That's the only hypothesis that makes sense of this story from the U.K. Telegraph. The headline and first par. read:
James Lovelock: Reducing emissions could speed global warming
A rapid cutback in greenhouse gas emissions could speed up global warming, the veteran environmental maverick James Lovelock will warn in a lecture today.
But that can't be right. And if you read down further:
Prof Lovelock, inventor of the Gaia theory that the planet behaves like a single organism, says this is because current global warming is offset by global dimming - the 2-3ºC of cooling cause by industrial pollution, known to scientists as aerosol particles, in the atmosphere.
Prof Lovelock will say in a lecture to the Royal Society: "Any economic downturn or planned cutback in fossil fuel use, which lessened aerosol density, would intensify the heating.
"If there were a 100 per cent cut in fossil fuel combustion it might get hotter not cooler.
Ahh but you see its not greenhouse gas emissions cuts per se that could speed up warming, its cuts in fossil fuel use. Burning fossil fuels involves releasing both green-house gases and aerosols. Lovelock's argument is that while such cuts might reduce the amount of (warming) green-house gases being released into the atmosphere, it might also reduce the amount of (cooling) aerosols more, with the net effect being greater warming. A similar argument is made here, and criticized here (the criticism being, in a nutshell, that most models already assume a decline in aerosol emissions over the course of the next century) .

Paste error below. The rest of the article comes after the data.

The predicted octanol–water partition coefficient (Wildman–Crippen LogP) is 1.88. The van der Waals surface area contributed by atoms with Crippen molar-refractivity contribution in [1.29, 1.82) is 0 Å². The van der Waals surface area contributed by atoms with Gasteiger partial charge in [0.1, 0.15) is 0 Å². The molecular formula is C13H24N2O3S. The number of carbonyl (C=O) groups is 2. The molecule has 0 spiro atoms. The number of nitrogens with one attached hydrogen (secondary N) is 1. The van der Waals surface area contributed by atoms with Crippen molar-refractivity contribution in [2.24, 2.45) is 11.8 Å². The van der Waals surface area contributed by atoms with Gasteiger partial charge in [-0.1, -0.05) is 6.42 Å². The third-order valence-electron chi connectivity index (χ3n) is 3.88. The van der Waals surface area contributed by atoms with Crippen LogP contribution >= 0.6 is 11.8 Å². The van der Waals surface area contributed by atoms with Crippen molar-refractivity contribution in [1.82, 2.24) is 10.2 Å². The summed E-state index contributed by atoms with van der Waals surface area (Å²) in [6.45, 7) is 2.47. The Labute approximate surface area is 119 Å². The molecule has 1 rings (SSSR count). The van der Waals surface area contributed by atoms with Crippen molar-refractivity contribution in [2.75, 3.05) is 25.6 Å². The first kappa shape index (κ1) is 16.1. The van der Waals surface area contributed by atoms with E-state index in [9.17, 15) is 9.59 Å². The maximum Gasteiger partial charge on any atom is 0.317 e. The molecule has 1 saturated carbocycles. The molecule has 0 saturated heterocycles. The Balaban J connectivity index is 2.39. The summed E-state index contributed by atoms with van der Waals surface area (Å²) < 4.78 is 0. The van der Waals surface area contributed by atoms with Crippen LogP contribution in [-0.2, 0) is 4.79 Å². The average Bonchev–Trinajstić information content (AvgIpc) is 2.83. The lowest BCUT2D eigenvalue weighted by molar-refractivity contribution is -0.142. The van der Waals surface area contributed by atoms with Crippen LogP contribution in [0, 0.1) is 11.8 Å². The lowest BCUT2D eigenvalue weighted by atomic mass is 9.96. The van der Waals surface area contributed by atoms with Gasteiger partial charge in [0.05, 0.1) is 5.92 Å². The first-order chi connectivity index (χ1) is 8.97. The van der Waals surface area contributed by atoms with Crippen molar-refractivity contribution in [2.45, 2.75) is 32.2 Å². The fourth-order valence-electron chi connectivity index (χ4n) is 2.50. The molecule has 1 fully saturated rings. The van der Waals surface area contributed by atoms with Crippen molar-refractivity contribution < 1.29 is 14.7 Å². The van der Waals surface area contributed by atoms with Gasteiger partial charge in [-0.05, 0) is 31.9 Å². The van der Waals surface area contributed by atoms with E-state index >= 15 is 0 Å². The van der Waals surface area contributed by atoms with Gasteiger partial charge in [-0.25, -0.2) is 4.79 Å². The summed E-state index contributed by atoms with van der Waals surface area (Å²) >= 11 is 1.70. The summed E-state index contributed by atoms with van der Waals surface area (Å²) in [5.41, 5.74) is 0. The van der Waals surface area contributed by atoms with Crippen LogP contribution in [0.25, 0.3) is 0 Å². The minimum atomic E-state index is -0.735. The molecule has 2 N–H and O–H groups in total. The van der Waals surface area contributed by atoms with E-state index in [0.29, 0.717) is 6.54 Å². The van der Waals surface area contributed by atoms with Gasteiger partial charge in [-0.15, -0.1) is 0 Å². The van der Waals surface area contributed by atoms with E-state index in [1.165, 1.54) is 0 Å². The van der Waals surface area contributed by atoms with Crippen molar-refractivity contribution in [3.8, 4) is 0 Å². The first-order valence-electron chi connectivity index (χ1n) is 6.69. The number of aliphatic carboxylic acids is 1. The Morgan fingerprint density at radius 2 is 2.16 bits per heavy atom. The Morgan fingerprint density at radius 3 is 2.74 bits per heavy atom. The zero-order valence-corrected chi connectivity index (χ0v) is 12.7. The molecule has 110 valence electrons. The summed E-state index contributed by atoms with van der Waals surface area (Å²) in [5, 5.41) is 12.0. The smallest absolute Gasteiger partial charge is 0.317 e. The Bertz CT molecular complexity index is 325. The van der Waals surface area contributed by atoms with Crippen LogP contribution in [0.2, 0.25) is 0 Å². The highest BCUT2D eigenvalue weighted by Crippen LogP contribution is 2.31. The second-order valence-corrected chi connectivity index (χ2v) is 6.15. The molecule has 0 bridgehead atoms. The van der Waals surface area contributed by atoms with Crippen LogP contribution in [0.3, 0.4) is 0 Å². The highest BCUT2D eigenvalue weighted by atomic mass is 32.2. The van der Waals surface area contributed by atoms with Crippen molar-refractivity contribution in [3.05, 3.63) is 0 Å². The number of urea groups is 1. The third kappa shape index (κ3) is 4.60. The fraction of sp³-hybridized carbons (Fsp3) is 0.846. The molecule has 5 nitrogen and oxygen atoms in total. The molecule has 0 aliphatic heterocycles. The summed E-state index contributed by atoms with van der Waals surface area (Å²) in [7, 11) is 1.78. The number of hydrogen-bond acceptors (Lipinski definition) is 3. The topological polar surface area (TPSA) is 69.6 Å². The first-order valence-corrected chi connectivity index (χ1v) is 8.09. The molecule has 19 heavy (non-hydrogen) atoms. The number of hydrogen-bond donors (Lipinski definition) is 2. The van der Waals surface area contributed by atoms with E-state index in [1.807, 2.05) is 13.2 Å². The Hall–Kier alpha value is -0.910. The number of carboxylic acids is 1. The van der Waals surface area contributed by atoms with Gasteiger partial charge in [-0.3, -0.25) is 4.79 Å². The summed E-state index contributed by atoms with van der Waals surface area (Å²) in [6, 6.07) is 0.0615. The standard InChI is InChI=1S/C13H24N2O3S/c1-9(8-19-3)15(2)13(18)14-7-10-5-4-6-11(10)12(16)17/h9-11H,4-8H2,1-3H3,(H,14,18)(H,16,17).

Interesting to speculate as to whether the confusion is intentional or not. The U.K. Telegraph is notoriously Conservative and has given an outlet to any number of climate change deniers.
More generally, Lovelock thinks we're all freaking doomed, and yet wants a massive societal effort to stave off the admittedly inevitable. I don't think he realizes the shaky logic behind this position. Ethicist Stephen M. Gardiner has posted several papers on his website that deal with the logic of "doing nothing" in response to climate change. Under certain circumstances, the status quo, or even emitting more, becomes the rational response. The idea is to avoid those circumstances.